Tag: social media

Background Briefing: November 29, 2022


An Update on the Heavily-Contested Georgia Runoff For the US Senate

 We begin with the heavily-contested and expensive runoff race in Georgia a week from today that will decide if the Democrats will have a 51 to 49 majority in the US Senate. Joining us is Jeffrey Lazarus, a Professor of Political Science at Georgia State University whose research focuses on Congress members’ strategic behavior both as candidates and as legislators as well as on legislative term limits, politicians’ decisions to enter races for office, congressional conference committees, the bills members write, and pork barrel spending. With a record turnout of early voting underway, we assess the incumbent’s chances of beating one of the most ill-qualified and unprepared candidates ever for the US Senate who was hand-picked by Donald Trump.


The Decline and Possible Fall of Twitter as Musk Invites Right Wing Trolls, Anti-Vaxxers and White Supremacists Aboard His Platform

 Then we examine the decline and possible fall of Twitter now owned by Elon Musk who in the name of free speech, is dismantling any content moderation as he invites right-wing trolls, conspiracy-mongers, racists, white supremacists and anti-vaxxers aboard his platform under the fabricated complaint that conservative voices have been suppressed. Joining us is Michael Hiltzik, a Pulitzer Prize-winning reporter and columnist at Los Angeles Times. He received the Pulitzer Prize for articles exposing corruption in the entertainment industry.  Currently he writes the twice-weekly column “Golden State,” covering business and economic issues relevant to life in California. His books include The New Deal: A Modern History and Iron Empires: Robber Barons, Railroads, and the Making of Modern America. We discuss his latest article at the LA Times, “Elon Musk’s engagement with the far right on Twitter is out of control.”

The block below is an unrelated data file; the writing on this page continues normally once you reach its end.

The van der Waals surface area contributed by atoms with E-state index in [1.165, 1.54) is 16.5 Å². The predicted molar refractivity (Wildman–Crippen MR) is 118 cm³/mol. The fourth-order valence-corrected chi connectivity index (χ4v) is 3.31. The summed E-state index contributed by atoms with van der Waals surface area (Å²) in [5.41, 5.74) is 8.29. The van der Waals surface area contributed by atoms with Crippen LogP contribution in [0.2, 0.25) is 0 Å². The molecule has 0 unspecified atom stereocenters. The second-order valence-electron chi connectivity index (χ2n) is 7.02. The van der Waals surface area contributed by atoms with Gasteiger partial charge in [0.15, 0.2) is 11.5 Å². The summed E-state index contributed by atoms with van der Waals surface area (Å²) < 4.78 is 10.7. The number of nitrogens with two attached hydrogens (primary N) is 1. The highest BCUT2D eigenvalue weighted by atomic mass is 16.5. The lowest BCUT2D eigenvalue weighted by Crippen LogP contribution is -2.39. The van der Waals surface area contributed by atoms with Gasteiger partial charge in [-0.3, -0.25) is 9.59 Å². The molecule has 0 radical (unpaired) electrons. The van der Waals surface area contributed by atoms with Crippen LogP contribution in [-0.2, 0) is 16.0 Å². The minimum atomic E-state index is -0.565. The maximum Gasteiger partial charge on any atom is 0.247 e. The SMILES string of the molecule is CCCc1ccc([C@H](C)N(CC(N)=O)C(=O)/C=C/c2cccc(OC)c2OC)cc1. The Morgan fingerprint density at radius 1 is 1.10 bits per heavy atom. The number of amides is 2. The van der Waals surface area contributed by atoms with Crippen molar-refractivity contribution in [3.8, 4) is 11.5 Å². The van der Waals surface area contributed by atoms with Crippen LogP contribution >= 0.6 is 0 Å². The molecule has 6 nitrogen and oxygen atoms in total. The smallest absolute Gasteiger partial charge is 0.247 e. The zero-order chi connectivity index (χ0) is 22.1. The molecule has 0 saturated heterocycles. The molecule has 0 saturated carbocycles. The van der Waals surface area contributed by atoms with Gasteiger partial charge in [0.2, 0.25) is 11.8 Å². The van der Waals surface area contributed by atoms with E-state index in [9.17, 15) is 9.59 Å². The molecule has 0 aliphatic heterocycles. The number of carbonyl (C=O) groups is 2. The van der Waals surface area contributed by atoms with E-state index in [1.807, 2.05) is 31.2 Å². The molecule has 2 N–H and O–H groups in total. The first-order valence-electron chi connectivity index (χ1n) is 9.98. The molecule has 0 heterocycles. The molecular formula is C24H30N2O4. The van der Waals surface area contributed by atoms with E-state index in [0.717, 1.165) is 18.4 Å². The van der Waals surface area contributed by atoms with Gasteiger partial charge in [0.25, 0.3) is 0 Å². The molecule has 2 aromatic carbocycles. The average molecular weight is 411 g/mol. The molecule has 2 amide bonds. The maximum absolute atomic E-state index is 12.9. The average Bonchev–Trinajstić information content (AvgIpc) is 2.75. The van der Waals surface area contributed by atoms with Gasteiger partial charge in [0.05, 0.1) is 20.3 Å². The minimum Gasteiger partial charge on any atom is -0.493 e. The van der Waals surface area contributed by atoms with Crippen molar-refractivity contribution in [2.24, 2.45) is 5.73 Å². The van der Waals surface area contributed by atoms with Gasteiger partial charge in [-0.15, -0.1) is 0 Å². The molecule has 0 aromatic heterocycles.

Why, Like Other Dictators, Putin Might Endure Staggering Defeats

Then finally we speak with Dr. John Mueller, a senior fellow at the Cato Institute and a professor emeritus of both political science and dance at The Ohio State University. His books include Atomic Obsession: Nuclear Alarmism from Hiroshima to Al-Qaeda, Chasing Ghosts : The Policing of Terrorism, and most recently, The Stupidity of War: American Foreign Policy and the Case for Complacency. He joins us to discuss his article at Foreign Affairs, “Why Putin May Endure Powerful Leaders Have Often Withstood Staggering Defeats.”